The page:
New Mexico judge denies Alec Baldwin's motion to dismiss criminal case in 'Rust' shooting

A New Mexico judge denied a motion to dismiss the involuntary manslaughter case against Alec Baldwin, clearing the way for the high-profile actor to stand trial for his alleged role in the deadly “Rust” movie shooting.

New Mexico First Judicial District Judge Mary Marlowe Sommer’s decision late Friday was a setback to Baldwin and his legal team, who had argued that prosecutors were bent on winning a conviction of the 66-year-old actor-producer at all costs following the October 2021 accidental shooting of cinematographer Halyna Hutchins on the low-budget western movie set near Santa Fe.

Baldwin’s trial on the felony charge is expected to begin in July. If convicted, he would face a prison sentence of up to 18 months. He has pleaded not guilty.

In January, grand jurors in Santa Fe County indicted Baldwin on an involuntary manslaughter charge, determining there was sufficient evidence that he acted negligently by pointing a loaded gun at Hutchins without first checking the weapon.

After the indictment, Baldwin’s lawyers pored over transcripts of the grand jury proceedings to try to build a case that Special Prosecutor Kari T. Morrissey had at times shut down testimony that could have been beneficial to their client.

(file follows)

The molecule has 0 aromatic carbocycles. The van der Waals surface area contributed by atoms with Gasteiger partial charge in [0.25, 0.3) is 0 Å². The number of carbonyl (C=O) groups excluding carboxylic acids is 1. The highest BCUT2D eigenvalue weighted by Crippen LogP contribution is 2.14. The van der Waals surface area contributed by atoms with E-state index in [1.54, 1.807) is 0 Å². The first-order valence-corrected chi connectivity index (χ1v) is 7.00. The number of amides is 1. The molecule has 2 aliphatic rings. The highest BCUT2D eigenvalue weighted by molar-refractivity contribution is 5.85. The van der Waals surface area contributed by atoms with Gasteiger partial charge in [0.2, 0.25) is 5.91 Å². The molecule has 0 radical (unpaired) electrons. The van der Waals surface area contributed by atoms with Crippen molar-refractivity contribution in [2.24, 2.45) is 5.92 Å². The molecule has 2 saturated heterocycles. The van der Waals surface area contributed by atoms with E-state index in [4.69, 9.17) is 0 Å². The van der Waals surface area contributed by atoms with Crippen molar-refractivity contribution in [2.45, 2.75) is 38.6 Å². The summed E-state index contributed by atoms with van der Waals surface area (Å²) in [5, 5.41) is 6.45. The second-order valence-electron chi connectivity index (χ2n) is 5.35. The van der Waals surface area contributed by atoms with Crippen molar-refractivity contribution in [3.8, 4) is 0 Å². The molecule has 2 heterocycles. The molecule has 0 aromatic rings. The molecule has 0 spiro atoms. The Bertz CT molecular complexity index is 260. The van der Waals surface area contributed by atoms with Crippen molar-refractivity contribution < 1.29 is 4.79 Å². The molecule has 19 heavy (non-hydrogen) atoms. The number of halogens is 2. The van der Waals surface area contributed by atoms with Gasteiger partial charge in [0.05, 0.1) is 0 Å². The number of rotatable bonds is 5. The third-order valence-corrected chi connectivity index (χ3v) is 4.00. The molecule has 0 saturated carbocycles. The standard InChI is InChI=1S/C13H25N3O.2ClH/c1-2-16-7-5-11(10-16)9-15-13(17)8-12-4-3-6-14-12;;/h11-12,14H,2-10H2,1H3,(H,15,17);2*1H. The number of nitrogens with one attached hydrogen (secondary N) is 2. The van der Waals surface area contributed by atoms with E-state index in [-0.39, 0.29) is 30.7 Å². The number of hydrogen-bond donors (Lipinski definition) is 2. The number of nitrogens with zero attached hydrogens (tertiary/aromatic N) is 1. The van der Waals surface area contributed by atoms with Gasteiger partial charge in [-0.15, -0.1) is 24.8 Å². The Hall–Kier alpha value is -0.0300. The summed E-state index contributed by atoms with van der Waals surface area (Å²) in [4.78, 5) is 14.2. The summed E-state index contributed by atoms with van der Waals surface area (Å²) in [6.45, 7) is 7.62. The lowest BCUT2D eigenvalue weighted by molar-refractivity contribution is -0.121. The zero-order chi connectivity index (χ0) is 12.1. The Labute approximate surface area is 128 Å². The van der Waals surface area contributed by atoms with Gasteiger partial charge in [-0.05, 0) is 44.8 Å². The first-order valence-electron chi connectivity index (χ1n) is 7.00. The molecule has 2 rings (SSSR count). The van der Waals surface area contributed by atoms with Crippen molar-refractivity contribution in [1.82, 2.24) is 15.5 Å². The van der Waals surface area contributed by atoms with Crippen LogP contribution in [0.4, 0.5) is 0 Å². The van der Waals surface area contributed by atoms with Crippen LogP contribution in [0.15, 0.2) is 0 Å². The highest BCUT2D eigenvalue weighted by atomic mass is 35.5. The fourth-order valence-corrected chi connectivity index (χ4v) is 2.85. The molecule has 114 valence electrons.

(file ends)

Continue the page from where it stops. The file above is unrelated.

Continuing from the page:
“The state has sought to convict and imprison Baldwin for an accident caused by the mistakes of others,” Baldwin’s attorney Luke Nikas wrote in a motion to dismiss the indictment.

On Friday, Nikas and his law partner Alex Spiro said in an email: “We look forward to our day in court.”

In a hearing last week, Baldwin’s attorneys argued that Morrissey failed in her duty to provide testimony in a “fair and impartial manner.”

Marlowe Sommer on Friday wrote in her 19-page ruling that defense attorneys failed to provide evidence of “prosecutorial bad faith.”

To meet that definition, defense attorneys must show that the prosecutor deliberately misled the grand jury or engaged in “intentional misconduct,” the judge wrote, adding that was not the case in the Baldwin matter.

“The court does not find that defendant has established prosecutorial bad faith,” Marlowe Sommer wrote.

At issue was whether grand jurors were fully informed that they could call witnesses from a list provided by Baldwin’s attorneys. The judge wrote that the special prosecutor read a letter from Baldwin’s side during the proceedings, and that jurors also were allowed to question witnesses.

“Although the State deferred certain questions, in many other instances, the grand jurors asked probative questions, and received complete answers from witnesses, without State interference,” Marlowe Sommer wrote.

On the afternoon of Oct. 21, 2021, Hutchins, Baldwin, Souza and about a dozen other crew members were gathered in a rustic church at Bonanza Creek Ranch, south of Santa Fe, to prepare for an upcoming scene. Assistant director David Halls, who was the on-set safety coordinator, handed the gun to Baldwin, declaring that it was “cold,” meaning there was no ammunition inside, according to numerous witnesses.